@tonibraxton inculcates her latest offering with songs addressing matters of the heart. SEX AND CIGARETTES is a welcomed return to form for Ms. Braxton, but falters due to a brisk trek.
The guitar and strings laden first single, "Deadwood" finds Braxton singing about heartbreak with a soulful conviction that had been missing from previous efforts. Doubling as the opening track it's a declaration of new found boldness. The album finds Braxton gifting listeners with her career best vocals over smartly-crafted beats that accentuate the smooth, buttery tone of her voice.
The record sports a skimp 8 song tracklist, but it's definitely all killer, no filler here. The title track finds her confronting a cheating partner. She handles the verses with delicate intimacy, and the final stretch morphs into an anthem for scorned lovers.
"If you can't be with the one you really, truly love," becomes the central statement of "Long As I Live," as the songstress is faced with a love that has moved on. Braxton is a vocal powerhouse, but her strength doesn't come from high notes or vocal runs. What has always made the diva standout is how the low tones of her voice lend to bittersweet heartbreak. The album is well aware of where her power lies as the lamenting "Coping," the defiant "Sorry," and "Missing" give us classic Braxton-branded heart ache.
"My Heart" is a massive sing-along hit waiting to happen. "I can be right there when you want me to / If we’re a million miles apart / I’d give you every part of me that I could / But the one thing I can’t give you…is my heart," Braxton coos over an acoustic accompaniment about self preservation.
SEX AND CIGARETTES has a downside, and it's the meager runtime clocking in at just under 31-minutes. When you finally get fully immersed in her story, it's already time for the credits. The record has some of the best work of her career, but leaves the listener wanting, nay craving more.
19687:59 PM Sep 14, 2018
While the album's cover depicts a utopian vision as we are embraced by not one, but three Mariahs, Memoirs of an Imperfect Angel is one of her most divisive efforts. Carey working with just a single production team (something quite rare for an artist of her stature) gives the record stylistic cohesion, a unified message, and can be a tad too predictable.
Her voice, with its many peaks and valleys, has always been her calling card. But Memoirs of an Imperfect Angel,’ her 12th album, presents her as more of an emotive vocalist and not just a singer with an impressive range. Make that Mariah Carey, song stylist.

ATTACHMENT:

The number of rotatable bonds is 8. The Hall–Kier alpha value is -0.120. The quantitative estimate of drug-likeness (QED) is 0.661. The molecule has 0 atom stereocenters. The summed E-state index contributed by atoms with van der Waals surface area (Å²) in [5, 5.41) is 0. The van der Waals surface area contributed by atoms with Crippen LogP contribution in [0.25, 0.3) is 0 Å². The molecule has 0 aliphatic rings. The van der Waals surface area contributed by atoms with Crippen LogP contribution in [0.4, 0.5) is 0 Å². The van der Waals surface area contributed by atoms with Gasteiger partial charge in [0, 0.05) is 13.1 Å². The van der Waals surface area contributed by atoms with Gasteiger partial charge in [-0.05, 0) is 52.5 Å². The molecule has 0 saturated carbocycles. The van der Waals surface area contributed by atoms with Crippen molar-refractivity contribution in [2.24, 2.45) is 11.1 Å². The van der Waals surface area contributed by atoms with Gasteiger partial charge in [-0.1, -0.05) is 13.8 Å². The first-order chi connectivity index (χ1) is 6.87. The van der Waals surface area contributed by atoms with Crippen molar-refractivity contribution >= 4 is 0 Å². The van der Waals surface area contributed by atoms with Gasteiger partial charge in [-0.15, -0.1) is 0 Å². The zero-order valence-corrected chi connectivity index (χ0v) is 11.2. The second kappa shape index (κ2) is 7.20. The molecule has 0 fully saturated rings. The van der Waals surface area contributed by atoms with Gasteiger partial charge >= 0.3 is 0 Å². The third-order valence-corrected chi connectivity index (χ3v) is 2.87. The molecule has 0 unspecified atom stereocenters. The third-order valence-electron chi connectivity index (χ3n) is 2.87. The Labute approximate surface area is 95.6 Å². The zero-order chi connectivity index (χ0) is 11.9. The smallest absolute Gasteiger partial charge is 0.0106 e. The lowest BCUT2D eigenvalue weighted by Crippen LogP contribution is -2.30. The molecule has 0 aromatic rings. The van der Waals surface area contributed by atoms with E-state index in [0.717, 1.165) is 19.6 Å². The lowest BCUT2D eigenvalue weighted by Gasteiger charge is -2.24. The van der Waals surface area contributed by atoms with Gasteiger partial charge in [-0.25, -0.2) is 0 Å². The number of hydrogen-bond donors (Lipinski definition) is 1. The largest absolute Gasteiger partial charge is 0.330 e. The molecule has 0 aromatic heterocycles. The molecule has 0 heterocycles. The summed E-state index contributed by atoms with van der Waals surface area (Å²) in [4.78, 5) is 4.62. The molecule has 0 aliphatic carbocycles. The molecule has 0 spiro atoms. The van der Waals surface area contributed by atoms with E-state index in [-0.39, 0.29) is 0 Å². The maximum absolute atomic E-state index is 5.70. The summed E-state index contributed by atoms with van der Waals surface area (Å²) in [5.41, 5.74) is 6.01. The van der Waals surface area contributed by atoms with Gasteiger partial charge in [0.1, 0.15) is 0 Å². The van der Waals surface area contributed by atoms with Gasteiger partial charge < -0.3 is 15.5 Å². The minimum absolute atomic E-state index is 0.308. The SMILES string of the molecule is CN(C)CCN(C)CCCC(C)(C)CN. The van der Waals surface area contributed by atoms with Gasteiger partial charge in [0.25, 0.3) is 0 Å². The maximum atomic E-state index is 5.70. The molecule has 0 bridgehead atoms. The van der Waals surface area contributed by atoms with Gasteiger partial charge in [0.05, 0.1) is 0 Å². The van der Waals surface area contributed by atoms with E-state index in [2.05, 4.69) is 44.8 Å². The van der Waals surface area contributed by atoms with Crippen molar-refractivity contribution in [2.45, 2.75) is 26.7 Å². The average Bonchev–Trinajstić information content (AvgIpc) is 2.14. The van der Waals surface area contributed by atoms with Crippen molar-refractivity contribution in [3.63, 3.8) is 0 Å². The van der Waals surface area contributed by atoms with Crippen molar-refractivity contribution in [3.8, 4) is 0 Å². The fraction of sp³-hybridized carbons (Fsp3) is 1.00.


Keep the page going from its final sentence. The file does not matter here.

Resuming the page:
Memoirs is a throwback to the simmering R&B of her earlier work, particularly 1997’s Butterfly. Always fond of the big ballads, Carey elevates the sensual slow jam to an art form here.
The album is vintage Mariah. It reminds you that the current crop of superstars can’t beat Carey at her own game.
Carey aggressively pursued hip-hop collaborations in the late ’90s, but here she’s essentially solo and in the capable hands of writers-producers The-Dream and Tricky Stewart. To their credit, The-Dream and Stewart keep the songs mostly uncluttered, and many of them trail off into languid fade-outs, suggesting Carey is certainly not in a hurry.
Starting with “Betcha Gon’ Know (the Prologue)’’ - “Welcome to a day of my life,’’ she begins - Carey introduces the album on a song cycle about love’s pitfalls. When she breaks from the album’s mid-tempos, Carey steps out with sass, especially on the first single, “Obsessed." She cops some welcome attitude on “Up Out My Face,’’ issuing a kiss-off: “I thought we had something special/ That we had something good/ But I should’ve had another mechanic under my hood.’’
Those tracks are left turns on a record that’s otherwise in love with the richness of Carey’s voice. She’s downright delectable on “The Impossible’’ and “Candy Bling,’’ both couched in lush harmonies with Carey breathlessly gliding over the notes.
Memoirs finds Carey in her comfort zone. The effort is an embrace of the R&B of years gone by, and while the production can at times comes off generic, it proves a bold step for the Songbird.
2721012:19 AM Sep 14, 2018